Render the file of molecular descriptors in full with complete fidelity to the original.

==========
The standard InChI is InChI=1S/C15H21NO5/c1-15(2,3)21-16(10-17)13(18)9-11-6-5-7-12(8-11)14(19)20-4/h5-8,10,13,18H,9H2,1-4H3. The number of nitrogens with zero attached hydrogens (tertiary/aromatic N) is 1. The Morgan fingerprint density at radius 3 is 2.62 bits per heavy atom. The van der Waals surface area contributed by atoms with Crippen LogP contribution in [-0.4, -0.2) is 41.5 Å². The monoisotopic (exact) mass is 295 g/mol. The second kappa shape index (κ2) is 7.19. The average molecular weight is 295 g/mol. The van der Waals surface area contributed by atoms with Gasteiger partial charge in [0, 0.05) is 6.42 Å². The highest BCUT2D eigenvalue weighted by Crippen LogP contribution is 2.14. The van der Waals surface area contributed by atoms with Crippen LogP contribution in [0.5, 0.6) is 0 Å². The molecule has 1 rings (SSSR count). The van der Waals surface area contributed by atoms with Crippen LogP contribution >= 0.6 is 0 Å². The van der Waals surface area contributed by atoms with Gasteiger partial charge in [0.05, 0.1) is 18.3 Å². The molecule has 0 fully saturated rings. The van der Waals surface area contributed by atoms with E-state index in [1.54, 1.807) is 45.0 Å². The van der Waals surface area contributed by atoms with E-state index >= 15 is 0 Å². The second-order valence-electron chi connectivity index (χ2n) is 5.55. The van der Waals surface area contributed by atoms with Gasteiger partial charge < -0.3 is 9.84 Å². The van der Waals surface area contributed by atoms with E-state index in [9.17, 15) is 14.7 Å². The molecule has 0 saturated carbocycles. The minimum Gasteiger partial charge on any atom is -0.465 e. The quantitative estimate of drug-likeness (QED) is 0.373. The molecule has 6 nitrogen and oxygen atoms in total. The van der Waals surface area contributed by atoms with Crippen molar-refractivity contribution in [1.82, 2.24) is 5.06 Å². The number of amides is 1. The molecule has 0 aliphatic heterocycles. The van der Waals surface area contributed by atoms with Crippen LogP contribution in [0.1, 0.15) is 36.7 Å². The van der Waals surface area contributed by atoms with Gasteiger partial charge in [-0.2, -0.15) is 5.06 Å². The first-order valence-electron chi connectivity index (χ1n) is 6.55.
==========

The standard InChI is InChI=1S/C15H21NO5/c1-15(2,3)21-16(10-17)13(18)9-11-6-5-7-12(8-11)14(19)20-4/h5-8,10,13,18H,9H2,1-4H3. The number of nitrogens with zero attached hydrogens (tertiary/aromatic N) is 1. The Morgan fingerprint density at radius 3 is 2.62 bits per heavy atom. The van der Waals surface area contributed by atoms with Crippen LogP contribution in [-0.4, -0.2) is 41.5 Å². The monoisotopic (exact) mass is 295 g/mol. The second kappa shape index (κ2) is 7.19. The average molecular weight is 295 g/mol. The van der Waals surface area contributed by atoms with Gasteiger partial charge in [0, 0.05) is 6.42 Å². The highest BCUT2D eigenvalue weighted by Crippen LogP contribution is 2.14. The van der Waals surface area contributed by atoms with Crippen LogP contribution in [0.5, 0.6) is 0 Å². The molecule has 1 rings (SSSR count). The van der Waals surface area contributed by atoms with Crippen LogP contribution >= 0.6 is 0 Å². The van der Waals surface area contributed by atoms with Gasteiger partial charge in [0.05, 0.1) is 18.3 Å². The molecule has 0 fully saturated rings. The van der Waals surface area contributed by atoms with E-state index in [1.54, 1.807) is 45.0 Å². The van der Waals surface area contributed by atoms with E-state index >= 15 is 0 Å². The second-order valence-electron chi connectivity index (χ2n) is 5.55. The van der Waals surface area contributed by atoms with Gasteiger partial charge < -0.3 is 9.84 Å². The van der Waals surface area contributed by atoms with E-state index in [9.17, 15) is 14.7 Å². The molecule has 0 saturated carbocycles. The minimum Gasteiger partial charge on any atom is -0.465 e. The quantitative estimate of drug-likeness (QED) is 0.373. The molecule has 6 nitrogen and oxygen atoms in total. The van der Waals surface area contributed by atoms with Crippen molar-refractivity contribution in [1.82, 2.24) is 5.06 Å². The number of amides is 1. The molecule has 0 aliphatic heterocycles. The van der Waals surface area contributed by atoms with Crippen LogP contribution in [0.1, 0.15) is 36.7 Å². The van der Waals surface area contributed by atoms with Gasteiger partial charge in [-0.2, -0.15) is 5.06 Å². The first-order valence-electron chi connectivity index (χ1n) is 6.55.